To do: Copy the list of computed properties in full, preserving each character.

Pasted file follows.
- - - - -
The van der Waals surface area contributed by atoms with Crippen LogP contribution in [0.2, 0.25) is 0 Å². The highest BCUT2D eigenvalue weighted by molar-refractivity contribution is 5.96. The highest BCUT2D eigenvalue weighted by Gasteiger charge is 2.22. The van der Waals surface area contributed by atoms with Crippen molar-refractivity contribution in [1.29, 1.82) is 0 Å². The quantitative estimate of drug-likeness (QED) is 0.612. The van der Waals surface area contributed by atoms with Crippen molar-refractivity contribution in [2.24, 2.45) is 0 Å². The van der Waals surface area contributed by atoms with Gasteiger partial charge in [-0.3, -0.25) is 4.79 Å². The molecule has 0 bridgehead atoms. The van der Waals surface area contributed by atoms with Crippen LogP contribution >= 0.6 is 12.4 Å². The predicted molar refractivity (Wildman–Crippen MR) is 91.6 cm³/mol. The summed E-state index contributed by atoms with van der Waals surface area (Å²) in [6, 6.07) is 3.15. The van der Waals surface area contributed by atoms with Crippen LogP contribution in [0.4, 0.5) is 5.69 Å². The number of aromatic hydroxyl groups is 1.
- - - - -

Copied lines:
The van der Waals surface area contributed by atoms with Crippen LogP contribution in [0.2, 0.25) is 0 Å². The highest BCUT2D eigenvalue weighted by molar-refractivity contribution is 5.96. The highest BCUT2D eigenvalue weighted by Gasteiger charge is 2.22. The van der Waals surface area contributed by atoms with Crippen molar-refractivity contribution in [1.29, 1.82) is 0 Å². The quantitative estimate of drug-likeness (QED) is 0.612. The van der Waals surface area contributed by atoms with Crippen molar-refractivity contribution in [2.24, 2.45) is 0 Å². The van der Waals surface area contributed by atoms with Gasteiger partial charge in [-0.3, -0.25) is 4.79 Å². The molecule has 0 bridgehead atoms. The van der Waals surface area contributed by atoms with Crippen LogP contribution >= 0.6 is 12.4 Å². The predicted molar refractivity (Wildman–Crippen MR) is 91.6 cm³/mol. The summed E-state index contributed by atoms with van der Waals surface area (Å²) in [6, 6.07) is 3.15. The van der Waals surface area contributed by atoms with Crippen LogP contribution in [0.4, 0.5) is 5.69 Å². The number of aromatic hydroxyl groups is 1.